KiwiSaver debacle: NZers call for urgent change after attempts to withdraw money for life-saving surgery rejected

Most people use their KiwiSaver to buy a house or retire but those facing hardship or serious illnesses are able to withdraw their money early. But a Newshub investigation has revealed inconsistencies in who can access money for medical conditions, leaving some people facing life-threatening consequences. 

A Whakatāne woman who desperately needed weight loss surgery to save her life was told she couldn't access her KiwiSaver through a serious illness provision, while a Tauranga truck driver was told he could only use his if he was going to die within a year. 

These experiences highlight issues around the early withdrawal of KiwiSaver with one expert saying investment firms are ill-equipped to deal with the decisions and often get it wrong. 

Researcher Dr Mawera Karetai, 50, was diagnosed with a heart problem in 2017 which was caused by her weight. 

Karetai's heart was failing because her weight meant it wasn't pumping enough blood. She was given a stark warning "get your affairs in order". 

The health scare prompted Karetai to make some changes, over the next few years she lost 25kgs. But despite the mammoth effort, she still needed to lose 50kg more - something she wasn't going to be able to do without the help of surgery. 

"I was very sick. I was still working full time because I'm pretty resilient. But I was really, really unwell," she told Newshub. 

Karetai spent years living with the knowledge she could drop dead at any moment because of the pressure her weight was putting on her heart. 

Desperate to improve her health Karetai enlisted the help of renowned Tauranga bariatric surgeon Dr Robert Cable. 

Given her significant health issues, she and Dr Cable assumed she would have no issues withdrawing her KiwiSaver early to fund the life-saving surgery - but they were wrong.

According to Inland Revenue, people can apply to withdraw some or all of their KiwiSaver early for health reasons such as illness, injury or disability that permanently affects their ability to work or poses a risk of death or a life-shortening congenital condition that lowers their life expectancy below the age of eligibility for New Zealand superannuation (currently 65).

That exact advice was what prompted Tauranga truck driver Reuben, who didn't want his last name used, to apply to withdraw his KiwiSaver for weight loss surgery as well. 

The 42-year-old normally spends his days transporting goods around the country but that came to a stop when he got too big to drive his rig.

Early in the year, Reuben tipped the scales at 150kg - too heavy to safely drive his truck. Facing losing his job and a vast array of health issues he applied to access his KiwiSaver under the serious illness provision. It was a move supported by Dr Cable who wrote to his KiwiSaver provider Westpac explaining why Reuben needed the surgery - but he too was denied.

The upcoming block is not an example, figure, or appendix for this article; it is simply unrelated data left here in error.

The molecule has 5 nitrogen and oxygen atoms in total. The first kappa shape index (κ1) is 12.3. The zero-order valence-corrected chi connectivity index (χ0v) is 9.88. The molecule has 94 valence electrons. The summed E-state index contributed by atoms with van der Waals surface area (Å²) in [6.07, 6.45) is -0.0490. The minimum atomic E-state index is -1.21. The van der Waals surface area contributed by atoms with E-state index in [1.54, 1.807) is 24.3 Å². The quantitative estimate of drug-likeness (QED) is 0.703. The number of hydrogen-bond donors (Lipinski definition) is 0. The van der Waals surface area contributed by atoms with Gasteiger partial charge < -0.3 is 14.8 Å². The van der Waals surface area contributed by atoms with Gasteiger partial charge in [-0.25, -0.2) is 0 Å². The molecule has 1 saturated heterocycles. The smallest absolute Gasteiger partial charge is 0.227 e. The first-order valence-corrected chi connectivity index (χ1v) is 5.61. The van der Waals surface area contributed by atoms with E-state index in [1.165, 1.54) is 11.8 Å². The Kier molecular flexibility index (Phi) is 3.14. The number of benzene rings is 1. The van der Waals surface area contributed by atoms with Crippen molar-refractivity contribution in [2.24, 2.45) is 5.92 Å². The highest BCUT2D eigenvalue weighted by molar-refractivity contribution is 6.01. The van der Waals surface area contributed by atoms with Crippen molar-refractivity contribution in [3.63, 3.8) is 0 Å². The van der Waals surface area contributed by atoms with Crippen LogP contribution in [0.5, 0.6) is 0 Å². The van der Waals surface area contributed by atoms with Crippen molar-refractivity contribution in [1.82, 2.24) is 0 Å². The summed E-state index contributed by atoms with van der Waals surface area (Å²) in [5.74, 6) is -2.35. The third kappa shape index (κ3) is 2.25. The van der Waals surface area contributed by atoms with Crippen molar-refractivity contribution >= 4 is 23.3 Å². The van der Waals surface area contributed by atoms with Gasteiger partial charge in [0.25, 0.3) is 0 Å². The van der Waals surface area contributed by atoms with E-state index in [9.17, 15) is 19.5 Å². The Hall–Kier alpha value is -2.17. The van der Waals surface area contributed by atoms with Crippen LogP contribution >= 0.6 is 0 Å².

Reuben, who was sure he fit the criteria, called his case manager to ask why but struggled to get a clear answer. 

Instead, he was told he needed proof he was going to die within a year to access his money - something that came as a shock to Dr Cable who said it's incredibly difficult for doctors to predict exactly when people might die. 

Dr Cable wrote another letter to Westpac explaining that but Reuben, worried he would be denied again, decided to apply under hardship. 

"I finally got approved under hardship. But I was pretty angry that I got turned down [under medical] because we own our own home and we've got quite a bit of equity because we've worked hard for the last five or six years to buy a house."

Reuben said the entire process was stressful and humiliating. Before it was approved he spent days wracking his brains trying to figure out how he would pay for the surgery. 

Westpac has since apologised for Reuben's experience and conceded "there were opportunities to better communicate and assist [Reuben] in this situation".

Karetai was equally upset when her serious illness application was denied by her KiwiSaver's supervisor Public Trust, seemingly for no reason.

Mawera Karetai.
Mawera Karetai. Photo credit: Newshub

Karetai couldn't understand the rejection and neither could Dr Cable. 

Public Trust wouldn't budge and instead suggested she apply to access her KiwiSaver under the hardship provision.

"That was the most humiliating experience of my life to have all these people trawling through my personal finances, proving to them that I'm poor enough to get my money out, to save my life… Nobody should have to do that."

Karetai was eventually able to withdraw money through hardship but she still maintains she should have been eligible under serious illness. 

KiwiSaver providers are 'ill-equipped to make these decisions

Karetai and Reuben's experiences highlight ongoing issues around KiwiSaver rules, the director of KiwiSaver advice firm National Capital Clive Fernandes told Newshub. 

Fernandes said the legislation is very clear but people are still wrongly denied access to their savings. 

"The criteria is actually quite clear. Health reasons are basically either an illness, injury or disability that stops you from working or poses the risk of death or you have a condition that will bring a life expectancy lower than 65," he told Newshub. 

Fernandes said despite the legislation being clear, individual providers have a huge amount of discretionary power which causes inconsistencies.